“That is definitely how I normally make decisions, but normally those decisions are like, ‘Should I eat Mexican or Chinese?’ and then I’m like “Let’s go with Mexican!’ You know? Those decisions are really great to make that way. But the decisions about should I totally and completely change my life on a wing and prayer. Those decisions… well in truth I will probably make those decisions that way as well. If it feels right, I just kind of do it. It is one of those things that I think a lot of artists understand how that works – because you get into this head space where following your intuitions is the basis of what you are doing. So that is what I do – it was nuts.”
Fields attended a music school, first for contemporary vocals and then for composition. But upon school’s completion, he found himself feeling uninspired and jaded. He is quick to say that he did walk away with a lot of helpful knowledge, but that it “wasn’t the way I should have learned music.”
After a five year hiatus from music Fields had a moment of clarity. “For lack of a better term, I snapped. I had that moment where it was like, ‘You are wasting your life. You are actually wasting your life.’ I changed it completely. I started writing again. I started playing again.”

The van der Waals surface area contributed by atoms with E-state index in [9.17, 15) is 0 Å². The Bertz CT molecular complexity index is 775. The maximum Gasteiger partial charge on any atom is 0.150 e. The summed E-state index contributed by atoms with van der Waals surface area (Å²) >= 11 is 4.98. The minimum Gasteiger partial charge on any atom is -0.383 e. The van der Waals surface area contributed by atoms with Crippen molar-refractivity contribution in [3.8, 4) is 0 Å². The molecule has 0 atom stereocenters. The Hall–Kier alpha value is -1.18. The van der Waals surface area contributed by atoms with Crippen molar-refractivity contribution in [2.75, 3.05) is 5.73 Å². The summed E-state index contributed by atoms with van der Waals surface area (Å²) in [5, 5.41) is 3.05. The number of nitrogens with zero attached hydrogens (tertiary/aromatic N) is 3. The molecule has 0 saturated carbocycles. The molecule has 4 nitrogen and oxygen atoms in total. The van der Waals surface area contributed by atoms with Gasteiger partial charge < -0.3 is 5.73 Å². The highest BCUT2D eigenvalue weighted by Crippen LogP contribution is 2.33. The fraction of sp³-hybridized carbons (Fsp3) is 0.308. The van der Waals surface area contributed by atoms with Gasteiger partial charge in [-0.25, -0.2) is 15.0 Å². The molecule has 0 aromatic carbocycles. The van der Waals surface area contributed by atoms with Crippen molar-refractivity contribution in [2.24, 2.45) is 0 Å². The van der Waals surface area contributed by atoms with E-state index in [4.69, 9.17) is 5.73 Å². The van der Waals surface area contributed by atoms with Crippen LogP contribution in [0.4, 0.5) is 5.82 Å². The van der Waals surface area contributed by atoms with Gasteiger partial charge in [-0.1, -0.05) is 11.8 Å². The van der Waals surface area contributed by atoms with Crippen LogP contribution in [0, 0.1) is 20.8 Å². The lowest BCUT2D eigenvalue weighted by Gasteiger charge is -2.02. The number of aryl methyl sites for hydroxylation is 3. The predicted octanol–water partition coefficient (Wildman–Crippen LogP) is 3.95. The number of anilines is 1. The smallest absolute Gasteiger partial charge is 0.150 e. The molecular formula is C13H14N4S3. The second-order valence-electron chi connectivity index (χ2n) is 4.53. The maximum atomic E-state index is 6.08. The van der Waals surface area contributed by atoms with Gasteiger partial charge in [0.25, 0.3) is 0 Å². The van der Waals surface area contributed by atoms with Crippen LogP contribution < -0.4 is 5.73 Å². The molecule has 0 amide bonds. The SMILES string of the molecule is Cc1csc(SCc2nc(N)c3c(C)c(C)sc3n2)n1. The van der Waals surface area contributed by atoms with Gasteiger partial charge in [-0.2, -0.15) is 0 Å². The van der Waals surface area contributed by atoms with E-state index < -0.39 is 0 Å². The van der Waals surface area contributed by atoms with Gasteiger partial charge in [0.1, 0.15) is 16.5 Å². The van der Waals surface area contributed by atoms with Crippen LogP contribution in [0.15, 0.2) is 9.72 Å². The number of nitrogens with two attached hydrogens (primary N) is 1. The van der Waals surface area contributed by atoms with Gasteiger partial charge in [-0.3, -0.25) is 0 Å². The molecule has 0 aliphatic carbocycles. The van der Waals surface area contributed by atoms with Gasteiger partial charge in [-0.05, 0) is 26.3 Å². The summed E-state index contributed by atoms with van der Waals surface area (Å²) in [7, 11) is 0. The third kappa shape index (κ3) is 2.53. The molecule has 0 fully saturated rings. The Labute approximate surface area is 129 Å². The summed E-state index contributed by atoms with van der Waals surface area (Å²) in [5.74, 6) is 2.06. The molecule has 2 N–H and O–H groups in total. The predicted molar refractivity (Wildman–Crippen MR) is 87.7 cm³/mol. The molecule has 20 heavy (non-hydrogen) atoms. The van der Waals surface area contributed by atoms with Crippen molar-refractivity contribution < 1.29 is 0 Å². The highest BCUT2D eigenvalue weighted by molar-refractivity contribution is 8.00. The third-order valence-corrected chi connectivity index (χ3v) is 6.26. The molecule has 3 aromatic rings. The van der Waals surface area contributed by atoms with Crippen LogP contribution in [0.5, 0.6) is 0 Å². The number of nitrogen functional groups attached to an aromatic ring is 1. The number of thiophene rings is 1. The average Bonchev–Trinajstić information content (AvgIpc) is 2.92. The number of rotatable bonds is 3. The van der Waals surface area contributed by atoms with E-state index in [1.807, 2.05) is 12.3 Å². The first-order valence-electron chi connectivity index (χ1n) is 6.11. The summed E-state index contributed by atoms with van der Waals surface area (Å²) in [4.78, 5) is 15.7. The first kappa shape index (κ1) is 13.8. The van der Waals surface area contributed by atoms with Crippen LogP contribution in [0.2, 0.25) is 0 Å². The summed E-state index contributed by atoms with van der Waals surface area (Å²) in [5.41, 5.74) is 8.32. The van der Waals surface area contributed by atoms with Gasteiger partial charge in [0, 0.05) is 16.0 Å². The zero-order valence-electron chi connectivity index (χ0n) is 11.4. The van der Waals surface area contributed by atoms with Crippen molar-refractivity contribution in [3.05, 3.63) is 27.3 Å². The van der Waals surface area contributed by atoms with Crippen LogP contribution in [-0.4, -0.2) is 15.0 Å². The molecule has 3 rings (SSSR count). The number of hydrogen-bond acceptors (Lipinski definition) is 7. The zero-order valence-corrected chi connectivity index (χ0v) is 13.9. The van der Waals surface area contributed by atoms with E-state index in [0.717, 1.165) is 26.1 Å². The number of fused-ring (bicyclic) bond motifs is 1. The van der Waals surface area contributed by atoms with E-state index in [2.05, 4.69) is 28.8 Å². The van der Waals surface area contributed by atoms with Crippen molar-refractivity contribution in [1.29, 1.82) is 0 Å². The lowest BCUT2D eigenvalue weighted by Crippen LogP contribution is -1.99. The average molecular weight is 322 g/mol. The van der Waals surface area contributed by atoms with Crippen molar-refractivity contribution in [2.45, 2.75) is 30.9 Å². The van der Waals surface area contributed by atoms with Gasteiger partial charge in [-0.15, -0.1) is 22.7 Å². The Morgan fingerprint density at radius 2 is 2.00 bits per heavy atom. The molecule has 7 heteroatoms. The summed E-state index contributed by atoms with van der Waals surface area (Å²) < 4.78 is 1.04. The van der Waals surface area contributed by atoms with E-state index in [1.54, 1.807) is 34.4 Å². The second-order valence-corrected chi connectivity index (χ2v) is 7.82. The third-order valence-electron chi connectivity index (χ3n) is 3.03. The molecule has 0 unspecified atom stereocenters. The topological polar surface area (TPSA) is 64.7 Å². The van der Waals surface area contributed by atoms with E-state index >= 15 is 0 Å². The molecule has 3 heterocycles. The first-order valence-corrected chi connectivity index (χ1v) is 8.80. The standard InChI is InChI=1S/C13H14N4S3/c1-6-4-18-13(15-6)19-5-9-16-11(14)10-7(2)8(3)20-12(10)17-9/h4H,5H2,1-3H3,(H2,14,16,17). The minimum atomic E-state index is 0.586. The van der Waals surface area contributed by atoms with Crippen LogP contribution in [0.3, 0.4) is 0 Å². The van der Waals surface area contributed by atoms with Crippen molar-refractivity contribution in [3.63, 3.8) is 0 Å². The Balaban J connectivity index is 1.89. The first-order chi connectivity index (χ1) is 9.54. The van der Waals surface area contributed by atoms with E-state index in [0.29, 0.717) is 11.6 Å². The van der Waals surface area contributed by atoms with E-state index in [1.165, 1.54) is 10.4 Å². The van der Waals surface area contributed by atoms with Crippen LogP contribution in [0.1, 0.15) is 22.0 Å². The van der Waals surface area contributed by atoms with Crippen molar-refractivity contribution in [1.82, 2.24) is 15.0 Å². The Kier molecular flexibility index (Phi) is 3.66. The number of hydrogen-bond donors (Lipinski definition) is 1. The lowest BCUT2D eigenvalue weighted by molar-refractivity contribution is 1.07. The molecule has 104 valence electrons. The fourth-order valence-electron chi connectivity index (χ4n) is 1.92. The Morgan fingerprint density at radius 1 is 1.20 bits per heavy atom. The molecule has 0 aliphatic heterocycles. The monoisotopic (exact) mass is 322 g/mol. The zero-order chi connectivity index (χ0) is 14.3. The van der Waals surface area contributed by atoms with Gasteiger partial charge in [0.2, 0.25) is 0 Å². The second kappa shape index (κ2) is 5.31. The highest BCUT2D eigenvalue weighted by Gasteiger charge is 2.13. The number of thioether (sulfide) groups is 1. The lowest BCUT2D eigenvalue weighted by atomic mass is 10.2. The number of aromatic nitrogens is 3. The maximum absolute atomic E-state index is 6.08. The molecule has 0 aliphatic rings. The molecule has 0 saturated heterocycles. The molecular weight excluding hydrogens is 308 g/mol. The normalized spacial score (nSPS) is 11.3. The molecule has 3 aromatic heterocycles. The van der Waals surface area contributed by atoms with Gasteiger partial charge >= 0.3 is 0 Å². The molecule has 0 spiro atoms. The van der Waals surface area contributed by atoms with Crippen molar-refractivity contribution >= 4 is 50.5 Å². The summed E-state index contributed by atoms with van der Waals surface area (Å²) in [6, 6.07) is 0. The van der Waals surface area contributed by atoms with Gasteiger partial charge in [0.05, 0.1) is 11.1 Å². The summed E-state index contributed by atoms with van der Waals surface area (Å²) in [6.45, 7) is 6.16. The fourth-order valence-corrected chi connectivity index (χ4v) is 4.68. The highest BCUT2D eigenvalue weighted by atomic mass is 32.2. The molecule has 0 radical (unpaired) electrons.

When I asked Fields what genre he preferred to be labeled under, I didn’t expect this answer. You can find a few of his songs floating around the web -including the video below – all showcasing his neo-jazz voice. He has one of those smooth, intricate voices that instantly makes you slow down and take notice… but his answer?
“Black metal. I’m trying to go straight for the throat. People think my music is all about the heart strings, but if you listen to the subtleties, there is definitely the undercurrent of typical Norwegian ulta-black metal. If I was going to put a label on it – Norwegian ultra-black metal.”
So if you happen to run across a jazz singer in corpse paint – you just might have run into Ben Fields.
I asked him about his writing process – and got one of the most in depth, honest answers I’ve ever had on the topic.